As ridiculous as Jill Stein’s tendency to play pattycake with anti-vaxxers and use of DANK MEMES to attract the kids are, her ignorance about basic facts of politics and public policy are far more comprehensive. Peyser collects some of the sillier comments from her recent Washington Post interview here, including an instructively Trump-like claim that the presidency isn’t “rocket science.” Her recent Intercept colloquy is even more derp saturated. It’s amazing how many absurd statements she can fit into a single “thought”:
But in practice, if Trump wins, what happens to the Fight for $15, what happens to Planned Parenthood, what happens to health reform and immigration reform? Wouldn’t there be a difference between a Trump presidency and a Clinton one?
Maybe around the margins. We would have the Affordable Care Act, instead of some other privatized option. The Affordable Care Act is not a solution, it’s quite a problem. It provides some care for all. There was a Medicaid expansion, but that Medicaid expansion has been stopped, and it made health care more expensive and more out of reach.
I’m not even sure where to start.
- The argument that because the ACA didn’t fully nationalize the American health insurance industry that there’s really no meaningful difference between the “privatized” ACA and the “privatized” Republican alternative is obscenely wrong. A unified Republican Congress would deregulate the insurance industry and probably block grant or privatize Medicaid. Tens of millions of people would lose health insurance and those that retained insurance would pay more while receiving less.
- The term “privatized” strongly suggests that the ACA constricted public insurance and deregulated private insurance, which is the antithesis of the truth. (This is a close cousin to the ‘the ACA BAILED OUT the insurance industry’ argument, ludicrously assuming that we’d have single payer were it not for that meddling ACA.)
- The idea that the ACA made insurance more expensive is absurdly wrong.
- The Medicaid expansion was not “stopped.” A majority of states have adopted it. Millions of poor people have health insurance because of it. Were Stein to succeed in her goal of throwing the election to Trump, conversely, the most likely outcome would be millions fewer people having access to Medicaid than did before the ACA was passed.
- It is true that while all Democratic statehouses accepted the Medicaid expansion after it was ineptly re-written by John Roberts, most Republican statehouses have not. This is surely central to Stein’s point that there is no meaningful difference between the two parties.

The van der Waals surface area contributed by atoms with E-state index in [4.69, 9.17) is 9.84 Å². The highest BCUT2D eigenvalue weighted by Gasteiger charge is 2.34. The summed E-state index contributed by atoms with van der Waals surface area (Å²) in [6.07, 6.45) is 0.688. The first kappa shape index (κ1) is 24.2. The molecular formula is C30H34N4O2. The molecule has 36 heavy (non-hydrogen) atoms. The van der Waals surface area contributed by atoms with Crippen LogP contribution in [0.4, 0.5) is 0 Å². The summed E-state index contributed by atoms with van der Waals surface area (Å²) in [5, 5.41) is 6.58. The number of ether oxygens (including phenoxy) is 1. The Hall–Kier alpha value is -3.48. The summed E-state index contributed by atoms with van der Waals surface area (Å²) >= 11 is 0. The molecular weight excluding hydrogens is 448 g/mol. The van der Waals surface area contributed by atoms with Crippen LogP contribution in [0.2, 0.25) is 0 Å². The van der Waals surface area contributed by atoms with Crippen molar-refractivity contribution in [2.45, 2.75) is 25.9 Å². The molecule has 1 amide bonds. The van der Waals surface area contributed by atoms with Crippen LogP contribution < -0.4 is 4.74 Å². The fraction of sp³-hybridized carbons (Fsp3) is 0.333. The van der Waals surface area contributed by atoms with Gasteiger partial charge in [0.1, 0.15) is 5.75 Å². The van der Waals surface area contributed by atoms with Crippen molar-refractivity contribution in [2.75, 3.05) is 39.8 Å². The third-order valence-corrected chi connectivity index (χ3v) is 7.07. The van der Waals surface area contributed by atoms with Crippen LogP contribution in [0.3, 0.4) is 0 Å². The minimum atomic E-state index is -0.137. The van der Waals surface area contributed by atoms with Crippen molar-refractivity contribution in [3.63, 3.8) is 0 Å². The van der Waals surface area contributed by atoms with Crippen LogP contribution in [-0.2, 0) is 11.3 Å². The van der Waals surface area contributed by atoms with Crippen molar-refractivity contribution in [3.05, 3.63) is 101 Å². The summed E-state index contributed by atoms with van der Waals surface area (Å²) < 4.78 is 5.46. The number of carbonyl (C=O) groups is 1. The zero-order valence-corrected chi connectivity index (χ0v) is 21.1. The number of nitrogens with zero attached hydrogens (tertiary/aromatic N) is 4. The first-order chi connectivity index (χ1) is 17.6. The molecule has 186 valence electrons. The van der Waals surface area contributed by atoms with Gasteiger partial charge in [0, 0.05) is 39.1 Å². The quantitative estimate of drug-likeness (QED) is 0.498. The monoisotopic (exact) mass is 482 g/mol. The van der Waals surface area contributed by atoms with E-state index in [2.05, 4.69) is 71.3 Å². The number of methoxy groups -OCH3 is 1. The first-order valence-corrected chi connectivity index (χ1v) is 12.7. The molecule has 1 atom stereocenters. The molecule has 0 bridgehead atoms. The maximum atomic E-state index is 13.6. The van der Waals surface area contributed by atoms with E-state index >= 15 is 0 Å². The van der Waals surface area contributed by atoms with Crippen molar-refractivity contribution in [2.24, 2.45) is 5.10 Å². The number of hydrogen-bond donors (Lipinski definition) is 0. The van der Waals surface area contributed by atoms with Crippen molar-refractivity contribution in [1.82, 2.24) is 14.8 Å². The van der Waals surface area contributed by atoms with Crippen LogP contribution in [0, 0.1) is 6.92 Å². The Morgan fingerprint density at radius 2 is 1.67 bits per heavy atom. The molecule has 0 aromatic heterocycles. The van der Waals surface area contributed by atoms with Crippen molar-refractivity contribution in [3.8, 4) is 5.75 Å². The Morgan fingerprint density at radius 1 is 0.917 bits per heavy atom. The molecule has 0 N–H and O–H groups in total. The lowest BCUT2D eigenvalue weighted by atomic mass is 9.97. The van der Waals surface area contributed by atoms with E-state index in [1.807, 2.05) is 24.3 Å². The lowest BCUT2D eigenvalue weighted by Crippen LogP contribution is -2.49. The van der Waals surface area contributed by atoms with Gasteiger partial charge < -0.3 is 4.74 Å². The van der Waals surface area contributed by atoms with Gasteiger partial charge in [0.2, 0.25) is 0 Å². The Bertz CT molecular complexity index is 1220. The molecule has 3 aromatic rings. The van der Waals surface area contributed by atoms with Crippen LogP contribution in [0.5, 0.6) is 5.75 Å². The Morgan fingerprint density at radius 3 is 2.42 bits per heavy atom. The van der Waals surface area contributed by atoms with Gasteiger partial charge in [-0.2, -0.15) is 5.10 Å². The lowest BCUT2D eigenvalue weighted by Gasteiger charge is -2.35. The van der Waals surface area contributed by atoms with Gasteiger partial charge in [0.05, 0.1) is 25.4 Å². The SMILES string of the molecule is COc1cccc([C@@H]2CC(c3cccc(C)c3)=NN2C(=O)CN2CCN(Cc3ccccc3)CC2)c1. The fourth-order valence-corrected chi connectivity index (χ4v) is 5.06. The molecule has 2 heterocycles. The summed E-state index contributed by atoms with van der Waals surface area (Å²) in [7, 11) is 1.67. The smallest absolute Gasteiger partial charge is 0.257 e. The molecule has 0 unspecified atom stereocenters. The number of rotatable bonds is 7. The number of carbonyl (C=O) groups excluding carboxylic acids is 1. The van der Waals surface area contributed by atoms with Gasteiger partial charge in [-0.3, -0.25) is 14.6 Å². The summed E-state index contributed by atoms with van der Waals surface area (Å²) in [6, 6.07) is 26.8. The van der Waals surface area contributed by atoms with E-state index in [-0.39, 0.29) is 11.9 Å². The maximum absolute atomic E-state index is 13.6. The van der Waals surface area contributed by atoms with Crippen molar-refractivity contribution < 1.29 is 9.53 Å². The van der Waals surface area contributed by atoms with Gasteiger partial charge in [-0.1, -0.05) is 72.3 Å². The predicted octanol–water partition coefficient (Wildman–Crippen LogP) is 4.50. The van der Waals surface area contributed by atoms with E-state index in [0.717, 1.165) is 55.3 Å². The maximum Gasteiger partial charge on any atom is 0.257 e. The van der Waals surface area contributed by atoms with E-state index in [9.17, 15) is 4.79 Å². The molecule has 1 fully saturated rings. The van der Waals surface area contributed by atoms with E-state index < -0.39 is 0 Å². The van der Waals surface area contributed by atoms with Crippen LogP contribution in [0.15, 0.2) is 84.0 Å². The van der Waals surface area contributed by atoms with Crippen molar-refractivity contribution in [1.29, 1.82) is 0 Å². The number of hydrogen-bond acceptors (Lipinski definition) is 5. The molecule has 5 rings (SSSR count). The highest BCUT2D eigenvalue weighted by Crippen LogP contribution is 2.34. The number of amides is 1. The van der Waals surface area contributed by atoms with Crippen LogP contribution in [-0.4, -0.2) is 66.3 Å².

- And note how she just dodges the point about the other massive differences between the parties. Is the difference between, say, Roe v. Wade being restored and being overruled “marginal”? How about carbon emissions being more tightly regulated rather than deregulated by crackpot climate change denialists? Oh, wait, Stein already answered that question:
I think they both lead to the same place. The lesser evil, the Democrats, certainly have a better public relations campaign, they have better spin. The dangers are less evident, but they’re catastrophic as well. Just look at the policies under Obama on climate change.
Yes, let’s do look at them. I see the Clean Power Plan, killing the Keystone pipeline, substantial subsidies for clean energy, tighter emissions standards in many areas, and the effective death penalty for the coal industry. Of course, these massive substantive differences are just “PR,” and I’m sure policy under EPA director Inhofe would be exactly the same!
Her analysis of legislative politics is equally shrewd:
You said before that President Obama came into office with an incredible public mandate, and yet he had an incredibly hard time getting anything through Congress. If you were to win the election, would you be able to get any legislation past them?
Because he didn’t want to. He didn’t try. He put his ground troops on the shelf. The myth is out there that the Republicans stopped him. He had two Democratic houses of Congress, he could have done something. He didn’t. What he did was make George Bush’s tax cuts for the rich permanent and he gave Wall Street the biggest bailout on record, that’s what he did.
You think Congress wouldn’t stop you?
No, because we won’t put our ground troops on the shelf. That’s what Barack Obama did.
Jill Stein’s GROUND TROOPS will force Paul Ryan to enact the Green platform. That and her DANK MEMES! The whole interview is like this — there’s scarcely a sentence that doesn’t have a massive factual howler, logical fallacy, or both. (To be Scrupulously Fair, she does defend approval voting, but this doesn’t help to explain why she’s running as if the U.S. already had it.)
And yet, someone in Stein’s position has to afford to be made to look ridiculous. The idea that there’s no major differences between the parties in 2016 is massively stupid, but since the only effect the Greens could ever have on an election in the current context is to elect Republicans, the Green leader has no choice but to pretend to believe it. She doesn’t have a good answer for what a Green presidential campaign can accomplish, but that’s because such an answer doesn’t exist. Being an ignorant crank is exactly what her form of third-party campaign demands.